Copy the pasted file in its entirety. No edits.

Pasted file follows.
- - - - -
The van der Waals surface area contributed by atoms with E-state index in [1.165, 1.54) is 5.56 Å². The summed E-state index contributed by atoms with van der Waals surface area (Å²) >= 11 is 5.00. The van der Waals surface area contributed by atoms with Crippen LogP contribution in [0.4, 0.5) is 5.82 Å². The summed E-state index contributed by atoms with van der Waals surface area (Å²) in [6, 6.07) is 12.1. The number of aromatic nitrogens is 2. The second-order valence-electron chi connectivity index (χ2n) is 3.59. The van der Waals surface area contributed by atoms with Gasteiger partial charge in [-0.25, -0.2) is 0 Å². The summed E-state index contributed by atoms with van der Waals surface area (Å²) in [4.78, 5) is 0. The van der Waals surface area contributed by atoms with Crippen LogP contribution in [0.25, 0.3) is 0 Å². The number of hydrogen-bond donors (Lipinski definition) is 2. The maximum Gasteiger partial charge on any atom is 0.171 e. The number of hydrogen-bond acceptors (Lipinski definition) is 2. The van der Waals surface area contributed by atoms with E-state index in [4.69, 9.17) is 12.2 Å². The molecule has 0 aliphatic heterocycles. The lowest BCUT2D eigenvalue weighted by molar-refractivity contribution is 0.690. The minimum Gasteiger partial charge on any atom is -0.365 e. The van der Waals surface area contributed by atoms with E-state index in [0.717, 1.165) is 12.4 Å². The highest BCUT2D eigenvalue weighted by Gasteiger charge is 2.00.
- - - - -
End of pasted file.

The van der Waals surface area contributed by atoms with E-state index in [1.165, 1.54) is 5.56 Å². The summed E-state index contributed by atoms with van der Waals surface area (Å²) >= 11 is 5.00. The van der Waals surface area contributed by atoms with Crippen LogP contribution in [0.4, 0.5) is 5.82 Å². The summed E-state index contributed by atoms with van der Waals surface area (Å²) in [6, 6.07) is 12.1. The number of aromatic nitrogens is 2. The second-order valence-electron chi connectivity index (χ2n) is 3.59. The van der Waals surface area contributed by atoms with Gasteiger partial charge in [-0.25, -0.2) is 0 Å². The summed E-state index contributed by atoms with van der Waals surface area (Å²) in [4.78, 5) is 0. The van der Waals surface area contributed by atoms with Crippen LogP contribution in [0.25, 0.3) is 0 Å². The number of hydrogen-bond donors (Lipinski definition) is 2. The maximum Gasteiger partial charge on any atom is 0.171 e. The number of hydrogen-bond acceptors (Lipinski definition) is 2. The van der Waals surface area contributed by atoms with E-state index in [4.69, 9.17) is 12.2 Å². The molecule has 0 aliphatic heterocycles. The lowest BCUT2D eigenvalue weighted by molar-refractivity contribution is 0.690. The minimum Gasteiger partial charge on any atom is -0.365 e. The van der Waals surface area contributed by atoms with E-state index in [0.717, 1.165) is 12.4 Å². The highest BCUT2D eigenvalue weighted by Gasteiger charge is 2.00.